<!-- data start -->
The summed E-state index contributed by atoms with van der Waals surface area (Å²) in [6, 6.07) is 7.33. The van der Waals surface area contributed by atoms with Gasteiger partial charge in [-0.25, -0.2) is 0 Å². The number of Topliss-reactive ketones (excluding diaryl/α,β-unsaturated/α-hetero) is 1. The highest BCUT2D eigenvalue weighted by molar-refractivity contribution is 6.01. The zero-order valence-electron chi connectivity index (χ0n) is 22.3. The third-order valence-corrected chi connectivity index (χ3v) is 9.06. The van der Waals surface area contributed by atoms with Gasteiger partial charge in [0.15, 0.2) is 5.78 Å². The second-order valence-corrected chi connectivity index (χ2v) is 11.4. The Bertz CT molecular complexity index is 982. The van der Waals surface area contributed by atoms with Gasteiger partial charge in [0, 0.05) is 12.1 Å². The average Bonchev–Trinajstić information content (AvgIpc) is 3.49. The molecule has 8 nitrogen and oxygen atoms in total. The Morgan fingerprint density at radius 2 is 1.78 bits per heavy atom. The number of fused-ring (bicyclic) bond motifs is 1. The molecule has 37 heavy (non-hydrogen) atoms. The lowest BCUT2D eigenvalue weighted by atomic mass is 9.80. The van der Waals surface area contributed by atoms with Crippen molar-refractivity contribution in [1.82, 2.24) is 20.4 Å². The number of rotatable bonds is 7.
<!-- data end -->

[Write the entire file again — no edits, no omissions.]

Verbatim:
The summed E-state index contributed by atoms with van der Waals surface area (Å²) in [6, 6.07) is 7.33. The van der Waals surface area contributed by atoms with Gasteiger partial charge in [-0.25, -0.2) is 0 Å². The number of Topliss-reactive ketones (excluding diaryl/α,β-unsaturated/α-hetero) is 1. The highest BCUT2D eigenvalue weighted by molar-refractivity contribution is 6.01. The zero-order valence-electron chi connectivity index (χ0n) is 22.3. The third-order valence-corrected chi connectivity index (χ3v) is 9.06. The van der Waals surface area contributed by atoms with Gasteiger partial charge in [0.15, 0.2) is 5.78 Å². The second-order valence-corrected chi connectivity index (χ2v) is 11.4. The Bertz CT molecular complexity index is 982. The van der Waals surface area contributed by atoms with Gasteiger partial charge in [0, 0.05) is 12.1 Å². The average Bonchev–Trinajstić information content (AvgIpc) is 3.49. The molecule has 8 nitrogen and oxygen atoms in total. The Morgan fingerprint density at radius 2 is 1.78 bits per heavy atom. The number of fused-ring (bicyclic) bond motifs is 1. The molecule has 37 heavy (non-hydrogen) atoms. The lowest BCUT2D eigenvalue weighted by atomic mass is 9.80. The van der Waals surface area contributed by atoms with Crippen molar-refractivity contribution in [1.82, 2.24) is 20.4 Å². The number of rotatable bonds is 7.